The Process

In partnership with the creators of Brotherman: Dictator of Discipline, ECDS technicians have developed:

  • A searchable map of the book’s fictional setting, Big City
  • Created 360 panoramic images from Big City’s street level perspective
  • Designed a digital 3D-model of the main character’s home

Emory Center for Digital Scholarship’s Interactive Map of Big City


The process of creating this interactive map was made possible by the years of work that Anyabwile and Sims dedicated to the development of Big City’s mythology. In the gallery, you can view images of four maps that tell the story of how Big City came into existence and how its history is incorporated into the comic’s narratives.


The first map is of Kamaraath, the original village founded by a character named Lyncean Big hundreds of years before Antonio Valor AKA Brotherman ever existed. This village developed over generations to include a large population, commerce, legal system, and a distinctive culture that would eventually be renamed Big City after its founder.


In issue #8 of the comic book series, “Sketches of the Sinister (1992),”  the co-creators include the first iteration of the Big City map, titled Original Big City Map in the gallery. Here we see a drawing that includes named counties, roads, bodies of water, and land masses.


In the graphic novel, Brotherman: Revelation, the inside cover includes a digitally drawn map of Big City’s Massive Transit System. A close look at this map features multiple train lines, street names associated with each stop, as well as public accessibility signage. We used this existing map of the transit system and enhanced it so that it could be placed in the Tableau software.


The ECDS Interactive Big City Map includes streets, highways, and longitude/latitude coordinates for the city. We also worked to create a more realistic sense of spatial relationships between land, water, and population density. In addition, after reviewing the entire Big City Universe we identified 85 unique locations. The book’s author, Guy Sims, then created fictional addresses for each location. Each of these locations are searchable on the Tableau map and include annotations that can be scrolled over in the viewer. Finally, when a location is selected, an image of the issue cover and of the location within the comic book appears.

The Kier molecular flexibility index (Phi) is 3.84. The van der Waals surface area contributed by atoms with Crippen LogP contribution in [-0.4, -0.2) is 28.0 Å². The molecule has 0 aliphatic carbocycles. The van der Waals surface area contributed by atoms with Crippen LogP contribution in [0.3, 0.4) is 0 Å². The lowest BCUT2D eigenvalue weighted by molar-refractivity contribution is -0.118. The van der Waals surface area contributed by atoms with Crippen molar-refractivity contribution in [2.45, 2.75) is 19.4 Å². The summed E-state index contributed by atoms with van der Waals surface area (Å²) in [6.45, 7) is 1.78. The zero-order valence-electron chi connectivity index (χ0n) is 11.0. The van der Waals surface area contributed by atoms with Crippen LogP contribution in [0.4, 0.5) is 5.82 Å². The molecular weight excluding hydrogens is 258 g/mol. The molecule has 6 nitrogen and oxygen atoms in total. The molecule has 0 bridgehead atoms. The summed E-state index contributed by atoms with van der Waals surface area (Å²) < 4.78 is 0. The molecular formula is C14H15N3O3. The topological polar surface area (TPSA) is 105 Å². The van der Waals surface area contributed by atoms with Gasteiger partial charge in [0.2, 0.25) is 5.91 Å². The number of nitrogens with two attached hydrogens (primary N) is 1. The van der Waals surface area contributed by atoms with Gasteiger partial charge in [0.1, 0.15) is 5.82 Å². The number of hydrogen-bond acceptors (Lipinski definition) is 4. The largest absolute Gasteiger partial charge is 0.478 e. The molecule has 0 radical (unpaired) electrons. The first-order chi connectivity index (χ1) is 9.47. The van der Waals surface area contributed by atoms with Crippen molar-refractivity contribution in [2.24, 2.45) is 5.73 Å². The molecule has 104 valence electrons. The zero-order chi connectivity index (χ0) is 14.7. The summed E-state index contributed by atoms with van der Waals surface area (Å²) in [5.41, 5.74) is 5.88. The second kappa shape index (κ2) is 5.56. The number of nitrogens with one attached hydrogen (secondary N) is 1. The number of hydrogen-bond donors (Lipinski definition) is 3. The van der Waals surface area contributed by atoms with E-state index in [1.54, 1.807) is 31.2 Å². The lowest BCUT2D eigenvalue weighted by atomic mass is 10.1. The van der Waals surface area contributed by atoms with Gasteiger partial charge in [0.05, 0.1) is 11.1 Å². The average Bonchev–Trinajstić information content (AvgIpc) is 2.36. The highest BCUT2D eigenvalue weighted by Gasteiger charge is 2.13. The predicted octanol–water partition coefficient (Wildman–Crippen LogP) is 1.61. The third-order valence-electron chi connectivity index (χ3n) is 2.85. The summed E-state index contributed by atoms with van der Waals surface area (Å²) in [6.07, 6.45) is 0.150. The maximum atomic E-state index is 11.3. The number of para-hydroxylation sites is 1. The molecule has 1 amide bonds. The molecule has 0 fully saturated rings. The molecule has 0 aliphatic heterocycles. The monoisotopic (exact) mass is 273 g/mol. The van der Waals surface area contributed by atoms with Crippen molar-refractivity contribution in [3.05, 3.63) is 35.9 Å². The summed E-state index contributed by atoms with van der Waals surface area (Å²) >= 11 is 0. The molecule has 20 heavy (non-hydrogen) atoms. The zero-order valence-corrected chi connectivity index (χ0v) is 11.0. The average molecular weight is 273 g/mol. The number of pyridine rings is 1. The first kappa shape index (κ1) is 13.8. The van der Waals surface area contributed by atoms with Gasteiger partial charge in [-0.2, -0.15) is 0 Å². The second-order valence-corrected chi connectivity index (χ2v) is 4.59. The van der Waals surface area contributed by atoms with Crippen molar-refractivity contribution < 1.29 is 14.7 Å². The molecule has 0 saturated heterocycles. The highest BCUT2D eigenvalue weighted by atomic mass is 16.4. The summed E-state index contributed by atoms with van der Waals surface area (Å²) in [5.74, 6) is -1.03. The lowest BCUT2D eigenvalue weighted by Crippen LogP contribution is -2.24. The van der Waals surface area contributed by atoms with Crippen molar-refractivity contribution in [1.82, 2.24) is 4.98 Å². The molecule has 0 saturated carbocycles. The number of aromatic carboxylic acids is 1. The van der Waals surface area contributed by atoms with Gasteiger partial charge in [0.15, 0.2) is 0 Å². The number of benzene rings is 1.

To create 360 panoramic images of Big City, we identified scenes in Atlanta, GA that looked similar to locations in the comic book series. Next, we took 360 panoramic images of these Atlanta locations and provided them to Anyabwile. Using these scenes as references for depth perception and placement of light and objects, Anyabwile imitated the digital distortion of the 360 camera to produce 360 panoramic images of Big City. Our ECDS VR specialist took these 360 images and stitched them together using the Unity game engine software. Several of these addresses can be found on the Tableau map and virtual reality goggles can be used to view the street level scene from the comic book.


We developed three of these street level views. The first location is 550th street, the childhood home of Antonio Valor where he lived with his mother, father, and younger sister. The best view of this house can be seen in the Brotherman: Revelation graphic novel. The second location is Scribble and Scrabble’s Art Supply Shoppe. This is the sight of an art forgery scheme and several related crimes in issues 6-9. The third location is under the bridge near Tautyard Industries in Brotherman: Revelation. This location is where two gangs, the 456 Strongarms and the Wayne Bay Brawlers, have an epic battle that leads to Antonio Valor’s father, Leonard, becoming the leader of the 456 Strongarms.


In the gallery, we feature the process images of each panoramic drawing. These images represent the stages of development toward creating an immersive view of Big City.



To create the 3D model, we took floor plan sketches developed by Anyabwile and used them as references to build out the kitchen area from the Valor Home. Using Autodesk 3ds Max, we recreated the geometry of objects in the scene—like furniture, walls and floors—using polygonal modeling techniques starting with basic shapes. Once the surface geometry was built we developed textures for each object and mapped them onto the models. We then imported the project into Unity and gave the scene dynamic features such as weather effects. Finally, if you look through the windows, you will see the neighborhood drawn by Anyabwile from 550th street!